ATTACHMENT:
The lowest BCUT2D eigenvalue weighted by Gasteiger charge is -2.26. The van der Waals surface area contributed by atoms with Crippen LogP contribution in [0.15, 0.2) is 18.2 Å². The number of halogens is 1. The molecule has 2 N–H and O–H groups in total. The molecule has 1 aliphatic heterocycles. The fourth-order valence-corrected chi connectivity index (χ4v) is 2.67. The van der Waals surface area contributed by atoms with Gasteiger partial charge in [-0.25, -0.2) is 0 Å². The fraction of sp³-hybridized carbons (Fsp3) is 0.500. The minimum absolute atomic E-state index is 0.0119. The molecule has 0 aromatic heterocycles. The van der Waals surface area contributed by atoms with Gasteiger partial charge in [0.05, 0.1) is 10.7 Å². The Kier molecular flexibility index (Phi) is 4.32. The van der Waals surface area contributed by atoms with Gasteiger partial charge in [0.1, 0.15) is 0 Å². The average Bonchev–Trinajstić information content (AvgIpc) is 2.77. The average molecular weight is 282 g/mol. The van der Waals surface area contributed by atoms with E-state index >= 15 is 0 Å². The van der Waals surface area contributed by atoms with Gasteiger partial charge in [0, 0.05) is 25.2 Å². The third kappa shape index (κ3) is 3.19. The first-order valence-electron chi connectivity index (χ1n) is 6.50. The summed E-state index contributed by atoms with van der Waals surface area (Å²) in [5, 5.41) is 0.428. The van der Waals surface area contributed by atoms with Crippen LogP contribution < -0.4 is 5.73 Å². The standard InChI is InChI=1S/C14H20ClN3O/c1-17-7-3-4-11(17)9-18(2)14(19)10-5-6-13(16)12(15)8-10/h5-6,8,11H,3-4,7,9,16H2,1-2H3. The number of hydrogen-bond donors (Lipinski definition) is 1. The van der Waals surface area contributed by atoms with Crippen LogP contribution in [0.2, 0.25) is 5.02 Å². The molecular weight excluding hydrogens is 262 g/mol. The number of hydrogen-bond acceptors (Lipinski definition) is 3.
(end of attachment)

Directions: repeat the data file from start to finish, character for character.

The lowest BCUT2D eigenvalue weighted by Gasteiger charge is -2.26. The van der Waals surface area contributed by atoms with Crippen LogP contribution in [0.15, 0.2) is 18.2 Å². The number of halogens is 1. The molecule has 2 N–H and O–H groups in total. The molecule has 1 aliphatic heterocycles. The fourth-order valence-corrected chi connectivity index (χ4v) is 2.67. The van der Waals surface area contributed by atoms with Gasteiger partial charge in [-0.25, -0.2) is 0 Å². The fraction of sp³-hybridized carbons (Fsp3) is 0.500. The minimum absolute atomic E-state index is 0.0119. The molecule has 0 aromatic heterocycles. The van der Waals surface area contributed by atoms with Gasteiger partial charge in [0.05, 0.1) is 10.7 Å². The Kier molecular flexibility index (Phi) is 4.32. The van der Waals surface area contributed by atoms with Gasteiger partial charge in [0.1, 0.15) is 0 Å². The average Bonchev–Trinajstić information content (AvgIpc) is 2.77. The average molecular weight is 282 g/mol. The van der Waals surface area contributed by atoms with E-state index >= 15 is 0 Å². The van der Waals surface area contributed by atoms with Gasteiger partial charge in [0, 0.05) is 25.2 Å². The third kappa shape index (κ3) is 3.19. The first-order valence-electron chi connectivity index (χ1n) is 6.50. The summed E-state index contributed by atoms with van der Waals surface area (Å²) in [5, 5.41) is 0.428. The van der Waals surface area contributed by atoms with Crippen LogP contribution < -0.4 is 5.73 Å². The standard InChI is InChI=1S/C14H20ClN3O/c1-17-7-3-4-11(17)9-18(2)14(19)10-5-6-13(16)12(15)8-10/h5-6,8,11H,3-4,7,9,16H2,1-2H3. The number of hydrogen-bond donors (Lipinski definition) is 1. The van der Waals surface area contributed by atoms with Crippen LogP contribution in [0.2, 0.25) is 5.02 Å². The molecular weight excluding hydrogens is 262 g/mol. The number of hydrogen-bond acceptors (Lipinski definition) is 3.